Living with pets can be a pleasure. Their company helps you relax and enjoy life as they do, by living in the moment. However, there is always the possibility that you or someone in your family might have an allergic reaction to pets.
Common pet allergies symptoms
Pet allergies symptoms can affect the respiratory tract and manifest themselves in the form of common cold symptoms. You may also develop allergic reactions on the skin, which is also known as dermatitis if you come into contact with an animal. If you suffer from asthma, pet allergies could also aggravate the symptoms.
Regular pet allergies symptoms
- Nasal congestion
- Runny nose
- Itchy, watery eyes
- Facial pain due to congestion
- Dark patches under the eyes
Dermatitis symptoms caused due to pet allergies
- Skin inflammation
- Rashes or hives
Pet allergies symptoms in asthma patients
- Disturbed sleep
- Chest tightness
- Breathing problems
Repeated inflammation of the nasal passage can create obstructions in the sinuses. This increases the chances for bacterial infections like sinusitis. Pet allergies can also be a serious threat to asthma patients. It can aggravate their problems to such an extent that it might need emergency medical attention.
Confirm your allergy
While a large number of people suffer from pet allergies, cat allergies are estimated to be twice as common as dog allergies. However, there are more pet cats than dogs in American households. If you feel you are allergic to dogs or cats but want to get a pet, you can try spending a day with a friend’s dog or cat. You can spend a day in the company of that animal to see how you react over a period of 24 hours.
Get a medical test confirmation
You can consult with an allergist who can help you make sure whether you have an allergy to a dog or cat. An extract of dog or cat allergen is placed on your skin. Then your skin is pricked with a sterile probe to let the allergen extract enter the skin. You will mostly start having reactions within a few hours. If not, then the cause of your allergies is probably in the environment and not on the animal.
Whether you are allergic to the pet or not, most doctors understand your love for your existing pet or your longing to get one. So, they may suggest ways to cope with the allergies and live with the animal.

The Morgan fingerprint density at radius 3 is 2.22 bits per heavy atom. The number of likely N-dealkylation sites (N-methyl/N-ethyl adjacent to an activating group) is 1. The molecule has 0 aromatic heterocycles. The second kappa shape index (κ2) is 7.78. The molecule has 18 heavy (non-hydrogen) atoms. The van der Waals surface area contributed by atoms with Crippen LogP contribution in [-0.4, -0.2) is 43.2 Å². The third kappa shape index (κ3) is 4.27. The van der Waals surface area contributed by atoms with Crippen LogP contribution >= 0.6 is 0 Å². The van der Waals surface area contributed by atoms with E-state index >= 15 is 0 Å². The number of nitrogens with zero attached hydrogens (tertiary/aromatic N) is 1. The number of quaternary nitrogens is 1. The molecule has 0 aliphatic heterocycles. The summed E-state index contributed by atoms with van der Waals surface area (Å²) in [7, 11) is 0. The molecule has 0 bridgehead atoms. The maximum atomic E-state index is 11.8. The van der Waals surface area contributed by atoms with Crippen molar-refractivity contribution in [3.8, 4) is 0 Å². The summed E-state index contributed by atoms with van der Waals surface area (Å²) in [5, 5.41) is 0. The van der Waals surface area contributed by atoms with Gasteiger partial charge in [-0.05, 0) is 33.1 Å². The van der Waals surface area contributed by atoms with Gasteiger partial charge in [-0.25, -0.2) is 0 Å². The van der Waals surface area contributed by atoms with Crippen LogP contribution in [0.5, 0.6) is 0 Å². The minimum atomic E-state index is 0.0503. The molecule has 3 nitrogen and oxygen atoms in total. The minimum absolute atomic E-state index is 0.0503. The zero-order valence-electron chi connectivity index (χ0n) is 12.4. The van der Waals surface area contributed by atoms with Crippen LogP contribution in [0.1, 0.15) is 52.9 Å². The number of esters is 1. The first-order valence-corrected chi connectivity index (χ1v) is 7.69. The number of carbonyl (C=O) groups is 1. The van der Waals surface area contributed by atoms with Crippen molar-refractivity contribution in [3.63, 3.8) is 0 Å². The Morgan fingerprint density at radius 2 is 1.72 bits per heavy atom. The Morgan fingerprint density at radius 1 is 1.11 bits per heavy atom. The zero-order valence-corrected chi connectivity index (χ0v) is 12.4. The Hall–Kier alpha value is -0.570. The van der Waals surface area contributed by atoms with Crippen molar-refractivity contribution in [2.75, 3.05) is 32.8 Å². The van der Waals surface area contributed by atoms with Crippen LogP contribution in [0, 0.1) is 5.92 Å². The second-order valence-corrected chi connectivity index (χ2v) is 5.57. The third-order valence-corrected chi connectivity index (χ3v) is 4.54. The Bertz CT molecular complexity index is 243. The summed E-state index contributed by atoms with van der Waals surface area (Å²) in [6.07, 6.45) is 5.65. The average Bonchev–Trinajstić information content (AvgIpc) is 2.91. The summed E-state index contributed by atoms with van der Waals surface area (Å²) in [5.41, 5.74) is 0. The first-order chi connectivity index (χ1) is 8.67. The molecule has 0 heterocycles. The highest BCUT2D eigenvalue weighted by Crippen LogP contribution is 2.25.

They may even be able to come up with treatment plans to strengthen your immunity to pet allergies and prevent the symptoms from occurring again.
What causes pet allergies?
The animal’s fur, saliva, urine, and dander can all cause allergies. So, getting a dog or cat with less fur may not always be a solution. Pet dander is the main problem, these dead skin cells stick to clothing, upholsteries, and other places. They can also float in the air and affect people with allergies even if they have not come into contact with the pet. Which is why, unfortunately, there is no such thing as a hypoallergenic pet.
What causes the allergy is not the dander, hair, or saliva on its own. It is the protein present in these that triggers the reaction. The body’s immune system sometimes becomes cross-wired, perceiving normal, harmless substances as a threat. They then trigger reactions like inflammation, sneezing, itching, watery eyes, and a runny nose.
Sometimes, the pollen or dust that clings to the pet’s fur is the cause of the allergic reaction. In this case, you are not allergic to the pet. You can consult your doctor and take an allergy test to determine if you are really allergic to your pet or to some other factor in the environment.
Solutions to get relief from pet allergies symptoms
If the allergy is severe or the allergic person has a condition like asthma, it might become imperative that you find a new home for the pet.
- You may try finding a friend or neighbor who would adopt the pet. This way, you or your kids can still see the animal and play with it.
- You can see if a relative, like your parents or your brother or sister, could take care of the pet.
If the allergic reaction is not severe, you can avoid giving up the pet and try other measures:
- Limit the rooms the pet is allowed in.
- Limit the contact the allergic person has with the pet.
- Regularly clean and vacuum the rooms, screens, the rugs, and carpets to keep the environment free of pet hair, dander, etc.
- Give the animal a bath every week and brush to remove loose hair and dander.
- Get allergy medications to the person with allergies.
- If you are allergic, when you visit a friend’s house and you know they have a pet, take your anti-allergy medication along.
- If you play with the animal, make sure you wash your hands and dust off your clothes before you put your hands near your nose or mouth.
- If you like animals, try keeping an aquarium in your room and watch the fish swim around, instead of keeping a dog or cat with you. Fish may not be as responsive as other pets, but they will not trigger your allergies
In the US, more than 60% of homes have pets. Unfortunately, pet allergies are very common, and millions of people fall victim to it. You can now be aware of the pet allergies symptoms and take appropriate measures.